Social Care – how to attract a new generation. Over 1.63 million people in the UK work in social care. To put this into perspective, the NHS (the world’s fifth largest employer) employs 1.4 million. With an ageing population, the need for social care workers is increasing. Why don’t more young people choose a career in caring?

According to a Centre for Workforce Intelligence report, in 2009, the average age of a care worker in the independent sector was 40.6 years. The average age of a care worker starting in social care work was 33.6 years. These statistics highlight the attraction of care work to an older workforce and how important it is to bring in younger people as the future of the sector. We have previously looked at recruitment and retention for these traditional workers in an earlier blog. ‘Staff recruitment and retention: How to find more, and better frontline care applicants.’ and here, we’ll focus on the next generation.

A New Generation

A great way to get more young people into the industry is to offer apprenticeships for school leavers. These apprenticeships can involve a broad overview of the care sector, not just delivering care. Apprentices can work with schedulers, management and in administration. 74% of social care jobs involve direct care, the remaining 26% include managerial, supervisory and administrative roles.

Those that do deliver care have suggested that the best part of their job is that they believe their work makes a difference. For 16-18 year olds looking at future career options, this benefit could be more widely publicised. If more young people believed that working in care was so rewarding, it would be seen as a more desirable option. However, due to lack of employer investment, this is rarely the case. Funding could be made available by local authorities to providers to encourage them to take on apprentices.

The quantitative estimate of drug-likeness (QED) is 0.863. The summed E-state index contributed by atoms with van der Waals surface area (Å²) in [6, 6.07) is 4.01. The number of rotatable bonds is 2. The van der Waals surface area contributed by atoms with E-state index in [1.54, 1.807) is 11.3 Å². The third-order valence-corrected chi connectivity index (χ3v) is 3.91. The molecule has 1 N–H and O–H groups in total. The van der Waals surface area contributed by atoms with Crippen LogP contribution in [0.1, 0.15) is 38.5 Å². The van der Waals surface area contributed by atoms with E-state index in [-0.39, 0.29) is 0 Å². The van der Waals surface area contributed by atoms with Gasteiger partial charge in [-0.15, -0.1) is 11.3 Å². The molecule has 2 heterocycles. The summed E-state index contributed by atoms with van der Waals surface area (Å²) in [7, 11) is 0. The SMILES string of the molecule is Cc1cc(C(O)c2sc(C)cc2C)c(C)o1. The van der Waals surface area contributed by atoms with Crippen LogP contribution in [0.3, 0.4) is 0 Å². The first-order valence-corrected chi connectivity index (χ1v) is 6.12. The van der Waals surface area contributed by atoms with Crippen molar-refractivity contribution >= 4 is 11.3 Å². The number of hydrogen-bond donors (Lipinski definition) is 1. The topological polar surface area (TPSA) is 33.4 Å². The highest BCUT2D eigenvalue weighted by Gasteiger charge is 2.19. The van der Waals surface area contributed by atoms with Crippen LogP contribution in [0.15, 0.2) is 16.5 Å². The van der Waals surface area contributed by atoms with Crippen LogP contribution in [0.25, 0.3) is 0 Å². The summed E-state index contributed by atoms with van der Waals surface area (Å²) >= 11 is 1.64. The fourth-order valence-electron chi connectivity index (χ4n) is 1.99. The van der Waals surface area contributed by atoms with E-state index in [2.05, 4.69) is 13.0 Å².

Retention is a key issue in social care – 24% of workers leave within a year. Although there are a variety of reasons for this high turnover, low pay and opportunities in other sectors are factors. The constant pay freezes and budget cuts have some people concerned. The feeling is the profession is not a secure one and this is reflected in the number of school leavers who are not choosing caring as a career. Recruiting staff with the right values for work in social care is important in this retention process. Value based recruitment tools can help identify these values in potential employees.

Organisations like Skills for Care exist to help employers and those looking for a career in social care. More employers should be taking advantage of this support to attract young, enthusiastic workers. To help develop their skills and investing in the future of social care workers. With the number of adults over 70 set to increase by 1 million by 2020, the sector will only continue to grow. This will require more staffing resource.  Creating strong links with schools and colleges now, to create pathways into apprenticeships and work. This will ensure a brighter future for new workers in the sector.

Technology and Training

With the focus on keeping people out of social care facilities and in their own homes as the ageing population increases, the need for people working in care will increase as we move towards the 2020 vision for personalised health and care. Care workers will need to embrace technology in order to deliver better, integrated care. Information will need to be held electronically in order to be shared with other care service and join up care. The future of care could also see workers fitting into more nursing-like roles, a development which would require a clear training and qualifications route.

Social Care – how to attract a new generation

Social media is the key communication tool of the millennial generation. Young people are living their lives online. Reaching out through this medium is a great way to connect with a potential workforce. There are many ways to target these groups but investing in advertising to specific groups with specific interests or those living in a certain area could be helpful. Less young people use LinkedIn but Facebook and Twitter are widely adopted by 16-18 year olds. These can work for spreading the message about recruitment opportunities. Even just having a presence on social media can keep you in the consciousness of the public who may choose to engage with you at any time.

Young people are the future of care. It’s important for every employee to feel involved with a company. To feel as though you are invested in their career. With a younger generation, this is vital for their confidence and development. To embrace the new generation and grow a new dynamic for your workforce.